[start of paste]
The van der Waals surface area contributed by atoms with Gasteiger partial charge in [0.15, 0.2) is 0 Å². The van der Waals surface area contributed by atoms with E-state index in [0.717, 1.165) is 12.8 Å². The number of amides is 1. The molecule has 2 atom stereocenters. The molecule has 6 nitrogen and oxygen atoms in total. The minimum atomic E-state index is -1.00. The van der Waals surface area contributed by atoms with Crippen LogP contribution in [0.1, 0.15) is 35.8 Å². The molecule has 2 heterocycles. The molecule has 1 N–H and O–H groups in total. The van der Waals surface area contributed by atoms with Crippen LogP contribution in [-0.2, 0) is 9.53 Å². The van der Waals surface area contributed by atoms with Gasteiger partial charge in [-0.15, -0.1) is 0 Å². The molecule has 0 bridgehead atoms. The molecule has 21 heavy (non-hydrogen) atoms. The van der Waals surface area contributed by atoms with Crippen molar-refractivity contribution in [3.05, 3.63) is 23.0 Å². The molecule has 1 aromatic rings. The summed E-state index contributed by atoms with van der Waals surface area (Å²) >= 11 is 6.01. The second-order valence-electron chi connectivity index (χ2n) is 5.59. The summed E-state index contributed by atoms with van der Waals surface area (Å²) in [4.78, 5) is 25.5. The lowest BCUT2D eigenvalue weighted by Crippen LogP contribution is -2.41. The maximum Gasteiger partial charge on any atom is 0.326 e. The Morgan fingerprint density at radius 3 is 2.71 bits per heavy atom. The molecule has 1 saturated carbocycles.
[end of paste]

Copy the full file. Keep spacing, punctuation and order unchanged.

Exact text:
The van der Waals surface area contributed by atoms with Gasteiger partial charge in [0.15, 0.2) is 0 Å². The van der Waals surface area contributed by atoms with E-state index in [0.717, 1.165) is 12.8 Å². The number of amides is 1. The molecule has 2 atom stereocenters. The molecule has 6 nitrogen and oxygen atoms in total. The minimum atomic E-state index is -1.00. The van der Waals surface area contributed by atoms with Crippen LogP contribution in [0.1, 0.15) is 35.8 Å². The molecule has 2 heterocycles. The molecule has 1 N–H and O–H groups in total. The van der Waals surface area contributed by atoms with Crippen LogP contribution in [-0.2, 0) is 9.53 Å². The van der Waals surface area contributed by atoms with Gasteiger partial charge in [-0.15, -0.1) is 0 Å². The molecule has 0 bridgehead atoms. The molecule has 21 heavy (non-hydrogen) atoms. The van der Waals surface area contributed by atoms with Crippen molar-refractivity contribution in [3.05, 3.63) is 23.0 Å². The molecule has 1 aromatic rings. The summed E-state index contributed by atoms with van der Waals surface area (Å²) >= 11 is 6.01. The second-order valence-electron chi connectivity index (χ2n) is 5.59. The summed E-state index contributed by atoms with van der Waals surface area (Å²) in [4.78, 5) is 25.5. The lowest BCUT2D eigenvalue weighted by Crippen LogP contribution is -2.41. The maximum Gasteiger partial charge on any atom is 0.326 e. The Morgan fingerprint density at radius 3 is 2.71 bits per heavy atom. The molecule has 1 saturated carbocycles.